translating the combination of the non-voice call type and the voice call destination to determine an alternate destination for the non-voice call type and extending the call from the egress switching system toward the alternate destination.



21. The method of claim 20 wherein the transmitting comprises transmitting an indication identifying the non-voice call type within a common channel signaling message from the ingress switching system to the egress switching system.

22. The method of claim 20 wherein the translating comprises searching a table for an entry, comprising an indication of the alternate destination, the entry identified by the nominal destination and the non-voice call type.

23. The method of claim 20 wherein the recognizing comprises:

receiving an automatic number identification (ANI) number from a switching system connected to the ingress switching system; and

testing whether the ANI number is listed as one for a telecommunications station that generates the non-voice call type of call.



24. The method of claim 20 wherein the non-voice call type is a facsimile call.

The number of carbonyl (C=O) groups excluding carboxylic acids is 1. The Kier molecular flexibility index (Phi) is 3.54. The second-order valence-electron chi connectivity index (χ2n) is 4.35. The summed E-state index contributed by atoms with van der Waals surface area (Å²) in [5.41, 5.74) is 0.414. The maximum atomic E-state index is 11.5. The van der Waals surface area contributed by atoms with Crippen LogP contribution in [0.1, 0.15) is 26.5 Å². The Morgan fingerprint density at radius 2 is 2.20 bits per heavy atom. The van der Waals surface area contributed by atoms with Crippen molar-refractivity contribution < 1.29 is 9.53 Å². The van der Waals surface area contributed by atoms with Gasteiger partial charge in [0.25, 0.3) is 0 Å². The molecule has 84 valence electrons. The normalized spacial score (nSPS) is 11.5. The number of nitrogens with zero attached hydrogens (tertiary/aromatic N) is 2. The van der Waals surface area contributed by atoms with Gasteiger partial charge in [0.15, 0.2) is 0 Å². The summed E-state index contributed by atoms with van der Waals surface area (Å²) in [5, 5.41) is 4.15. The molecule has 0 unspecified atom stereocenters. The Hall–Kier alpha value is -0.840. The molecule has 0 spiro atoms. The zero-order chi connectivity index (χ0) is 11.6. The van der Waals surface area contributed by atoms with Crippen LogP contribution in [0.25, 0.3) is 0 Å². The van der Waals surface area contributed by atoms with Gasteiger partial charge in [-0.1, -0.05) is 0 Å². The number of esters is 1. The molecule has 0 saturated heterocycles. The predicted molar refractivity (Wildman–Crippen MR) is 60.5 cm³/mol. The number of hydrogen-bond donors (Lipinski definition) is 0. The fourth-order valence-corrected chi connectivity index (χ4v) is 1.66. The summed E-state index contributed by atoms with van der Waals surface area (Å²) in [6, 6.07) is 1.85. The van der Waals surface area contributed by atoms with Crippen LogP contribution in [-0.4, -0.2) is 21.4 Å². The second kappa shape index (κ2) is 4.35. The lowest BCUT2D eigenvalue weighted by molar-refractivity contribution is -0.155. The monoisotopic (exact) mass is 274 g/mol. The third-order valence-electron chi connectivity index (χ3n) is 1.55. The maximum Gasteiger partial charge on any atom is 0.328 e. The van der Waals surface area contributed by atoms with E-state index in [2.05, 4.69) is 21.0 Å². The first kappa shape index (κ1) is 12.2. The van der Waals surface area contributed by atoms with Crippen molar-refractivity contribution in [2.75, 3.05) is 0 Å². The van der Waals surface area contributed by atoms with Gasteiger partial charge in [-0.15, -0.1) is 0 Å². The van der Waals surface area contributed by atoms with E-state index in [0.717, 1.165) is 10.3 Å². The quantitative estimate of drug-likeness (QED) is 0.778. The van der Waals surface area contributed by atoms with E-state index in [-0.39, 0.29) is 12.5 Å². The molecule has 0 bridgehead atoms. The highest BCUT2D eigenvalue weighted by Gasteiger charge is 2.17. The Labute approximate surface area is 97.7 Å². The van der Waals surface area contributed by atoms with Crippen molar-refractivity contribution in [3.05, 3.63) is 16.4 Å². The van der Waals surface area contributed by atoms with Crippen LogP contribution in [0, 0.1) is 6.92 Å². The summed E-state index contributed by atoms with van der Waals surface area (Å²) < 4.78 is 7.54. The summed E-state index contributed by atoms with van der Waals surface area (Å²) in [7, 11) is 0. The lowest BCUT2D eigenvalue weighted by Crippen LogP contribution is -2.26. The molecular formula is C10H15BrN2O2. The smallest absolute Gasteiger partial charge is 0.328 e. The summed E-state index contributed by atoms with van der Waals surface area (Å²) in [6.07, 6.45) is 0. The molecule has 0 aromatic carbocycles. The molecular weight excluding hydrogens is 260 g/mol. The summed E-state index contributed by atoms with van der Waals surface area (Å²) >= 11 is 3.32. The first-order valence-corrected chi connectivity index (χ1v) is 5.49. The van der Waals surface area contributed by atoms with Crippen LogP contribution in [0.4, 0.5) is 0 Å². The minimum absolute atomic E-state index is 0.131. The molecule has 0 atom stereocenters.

25. The method of claim 20 wherein the recognizing comprises:

detecting at a local switch that a call is a non-voice type of call; and

signaling to said ingress switching system an indication of said non-voice type of call.



26. The method of claim 25 wherein the data identifying the non-voice call type comprises said indication.

27. A method of processing a fax call comprising:

receiving a call from a fax station to a number of other than a fax facility; and

in response to said step of receiving, automatically sending each said call to a fax facility;

wherein said receiving comprises:

recognizing at an ingress switch of a communications network for establishing said call that said call is from a fax station;

transmitting a fax signal for said call to an egress switch of said network; and